the time of death, the range being from 2 or 4 cc. in 24 hours to 15 or
20 cc. at the end of 6 days. Throughout the series the ceils that
compose this exudate are predominantly polymorphonuclear, the
Published November 1, 1937
s Gay and Morrison (11), table 6.
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mononuclear clasmatocytes, so long as differentiation can be made,
giving relative percentages of from 3 per cent to 16 per cent (average
of 8). From 48 hours onward the polymorphonuclears are degenerated so as not to be recognizable except by contrast with the mononuclear cells which may still stain fairly well for at least 2 days.
In the sulfanilamide treated animals the pleural cavity reacts quite
differently. In contrast to the immediate increase of cocci in the
control to 6500 times in 12 hours, in the treated animal a single animal showed an increase of only 10 times. In the 24 hour animals all
three that were examined were positive in the right cavity but in
two of these that were plated out the increase was × 3 in one and a
decrease in the other to such an extent that 0.1 cc. of the 1 cc. of
broth used to wash the clean cavity gave no colonies on a plate,
although a slightly larger amount in broth finally became positive.
A single 36 hour animal gave exactly the same result as this last animal. Of three animals killed at 48 hours two were completely sterile
and one gave a reduction to 150 colonies for the entire cavity from
the 37,000 originally introduced. All subsequent cultures from the
right cavity in fully treated animals that were observed f r o m 72
hours onward remained completely sterile. With the exception of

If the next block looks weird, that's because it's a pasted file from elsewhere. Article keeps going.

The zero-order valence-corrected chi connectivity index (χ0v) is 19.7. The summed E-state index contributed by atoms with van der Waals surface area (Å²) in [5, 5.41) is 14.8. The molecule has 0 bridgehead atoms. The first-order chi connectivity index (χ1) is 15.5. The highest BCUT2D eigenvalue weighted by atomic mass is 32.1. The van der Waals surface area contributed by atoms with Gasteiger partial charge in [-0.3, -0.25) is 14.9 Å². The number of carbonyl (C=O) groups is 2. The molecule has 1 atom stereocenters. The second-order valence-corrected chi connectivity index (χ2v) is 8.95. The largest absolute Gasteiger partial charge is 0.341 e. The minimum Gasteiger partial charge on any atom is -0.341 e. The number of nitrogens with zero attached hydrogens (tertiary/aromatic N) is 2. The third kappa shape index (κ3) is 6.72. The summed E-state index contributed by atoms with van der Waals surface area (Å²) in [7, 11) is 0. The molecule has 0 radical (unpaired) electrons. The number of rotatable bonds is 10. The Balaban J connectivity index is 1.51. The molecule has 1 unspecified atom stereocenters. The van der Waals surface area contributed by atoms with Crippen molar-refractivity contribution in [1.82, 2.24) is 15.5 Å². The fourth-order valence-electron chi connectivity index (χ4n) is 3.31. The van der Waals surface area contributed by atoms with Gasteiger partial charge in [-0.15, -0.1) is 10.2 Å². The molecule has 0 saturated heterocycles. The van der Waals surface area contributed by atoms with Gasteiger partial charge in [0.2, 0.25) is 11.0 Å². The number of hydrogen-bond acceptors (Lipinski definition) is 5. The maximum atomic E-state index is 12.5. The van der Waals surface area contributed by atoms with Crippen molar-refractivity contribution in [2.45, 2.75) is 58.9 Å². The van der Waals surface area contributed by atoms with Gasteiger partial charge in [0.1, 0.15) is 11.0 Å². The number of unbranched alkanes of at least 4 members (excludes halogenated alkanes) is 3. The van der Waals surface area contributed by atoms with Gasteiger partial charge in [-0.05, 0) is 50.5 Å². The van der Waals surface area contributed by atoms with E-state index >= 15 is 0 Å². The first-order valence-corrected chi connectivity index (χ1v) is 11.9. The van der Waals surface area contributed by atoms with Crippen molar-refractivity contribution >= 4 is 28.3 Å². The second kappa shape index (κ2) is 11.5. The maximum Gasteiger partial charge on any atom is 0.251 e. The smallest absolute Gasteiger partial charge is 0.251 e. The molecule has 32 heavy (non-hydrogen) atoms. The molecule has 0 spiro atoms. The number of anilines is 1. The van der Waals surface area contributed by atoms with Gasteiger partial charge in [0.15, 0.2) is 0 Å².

one animal killed at 12 hours and another at 48 hours, the left (uninoculated) cavities never yielded positive streptococcus cultures.
The amount of exudate in the inoculated pleural cavities of the
treated animals was in sharp contrast to that observed in the control animals. In only one instance (48 hours) was any measurable
amount of fluid present; estimates in the others, both of the streptococcus and of the exudate, were made by introduction, agitation and
removal of a small amount of sterile bouillon. The relative cell
counts showed a comparatively small number of polymorphonuclear
cells throughout this series since the clasmatocytes ranged from 6 to
73 per cent (average 33 per cent) during the sterilizing period of 48
hours. This resembles the findings noted by Gay and Morrison (11)
who found that rabbits protected by preparation with broth showed
essentially normal pleuras after infection, although in this case the
sterilization (11) 8 was accomplished within 24 hours. A further
Published November 1, 1937
P. G A Y A N D
A D A R. C L A R K
Histological Basis of the Resistance Induced by Sulfanilamide
Our previous studies (12) on enhanced local resistance of the pleura
to virulent streptococcus, particularly as produced by various inert
substances such as broth, aleuronat and gum arabic, have clearly
demonstrated that it is due to accumulations of mononuclear cells in